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Lewis Music Library

WHAT'S THE SCORE?

Fall 2010
Newsletter of the Lewis Music Library,
Massachusetts Institute of Technology

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CONTENTS

New Technologies | Upcoming Events | Bad Jokes | So Many Recordings | Sacerdotale 1523 | Recent Additions | Donors Visit Library | Oral History Update | Donations | E-Reserves Use | Library Tours | Address | Staff

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New Technologies Arrive

iPad Purchased

iPad
Lewis Music Library’s iPad. Image: Karl Munstedt

Within a week of the iPad release this past April, the Lewis Music Library made one available to the MIT community. It became the first iPad to circulate from a library at MIT. Library staff installed over 100 music apps on the iPad and added information about the library. It includes approximately 3,000 short audio clips taken from the new CDs that the library has received (the same sample clips provided on our circulating iPods). This music iPad circulates for four hours to anyone in the MIT community. Response has been enthusiastic: “Very cool. Thanks for having this tool available.” ”The apps are amazing.” “It’s awesome.”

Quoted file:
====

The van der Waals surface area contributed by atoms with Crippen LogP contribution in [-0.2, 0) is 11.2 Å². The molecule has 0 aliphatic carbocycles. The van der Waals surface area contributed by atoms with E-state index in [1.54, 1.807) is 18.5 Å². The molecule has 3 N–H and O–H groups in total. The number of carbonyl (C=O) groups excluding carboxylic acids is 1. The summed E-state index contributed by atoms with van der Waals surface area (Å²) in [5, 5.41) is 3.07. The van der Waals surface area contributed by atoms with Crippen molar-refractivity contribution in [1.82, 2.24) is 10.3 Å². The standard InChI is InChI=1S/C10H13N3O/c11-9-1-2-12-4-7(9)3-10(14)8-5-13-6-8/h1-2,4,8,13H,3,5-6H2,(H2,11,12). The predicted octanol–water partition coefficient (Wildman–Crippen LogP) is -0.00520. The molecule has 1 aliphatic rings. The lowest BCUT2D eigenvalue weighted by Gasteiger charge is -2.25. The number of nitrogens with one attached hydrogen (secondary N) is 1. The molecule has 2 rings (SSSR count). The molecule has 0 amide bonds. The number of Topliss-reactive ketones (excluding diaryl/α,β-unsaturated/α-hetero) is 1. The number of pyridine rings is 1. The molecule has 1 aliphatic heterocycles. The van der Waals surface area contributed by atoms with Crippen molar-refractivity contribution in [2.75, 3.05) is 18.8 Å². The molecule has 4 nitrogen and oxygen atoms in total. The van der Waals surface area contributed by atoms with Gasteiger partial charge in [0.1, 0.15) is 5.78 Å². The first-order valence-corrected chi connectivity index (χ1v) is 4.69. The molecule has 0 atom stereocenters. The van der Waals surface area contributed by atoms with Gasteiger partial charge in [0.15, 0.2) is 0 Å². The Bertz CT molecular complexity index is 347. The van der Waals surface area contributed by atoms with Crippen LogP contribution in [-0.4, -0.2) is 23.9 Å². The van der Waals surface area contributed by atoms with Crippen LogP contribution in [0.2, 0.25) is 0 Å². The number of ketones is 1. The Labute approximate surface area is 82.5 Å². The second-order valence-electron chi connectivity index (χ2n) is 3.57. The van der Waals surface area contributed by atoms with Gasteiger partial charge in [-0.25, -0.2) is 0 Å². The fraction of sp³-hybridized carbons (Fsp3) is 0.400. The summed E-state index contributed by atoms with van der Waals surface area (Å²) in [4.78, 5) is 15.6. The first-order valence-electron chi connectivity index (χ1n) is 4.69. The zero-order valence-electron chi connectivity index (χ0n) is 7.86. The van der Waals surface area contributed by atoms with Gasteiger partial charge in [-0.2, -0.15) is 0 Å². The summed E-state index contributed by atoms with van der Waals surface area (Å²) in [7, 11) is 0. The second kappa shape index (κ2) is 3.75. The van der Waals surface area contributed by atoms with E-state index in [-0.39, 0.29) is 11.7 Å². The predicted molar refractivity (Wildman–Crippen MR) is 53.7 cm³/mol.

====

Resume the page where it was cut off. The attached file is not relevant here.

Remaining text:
This iPad was purchased through the Class of 1982 Music Library Fund, which allows the library to expand and improve its services in many ways. To see the variety of additions to the library provided by the Class of 1982, see libraries.mit.edu/music/donations/class1982.html

Digital Conversion of LPs, Cassette Tapes, & Videocassettes

The library now owns three digital conversion machines that are available to the MIT community.  The most recently obtained machine is extremely simple to use: push a few buttons and it digitizes an LP record or cassette tape. Bring a blank audio CD-R disc and try it out. Other equipment provides more sophisticated editing and mastering capabilities — perfect for our users who love certain performances on analog recordings, especially the library’s 12,000 LPs.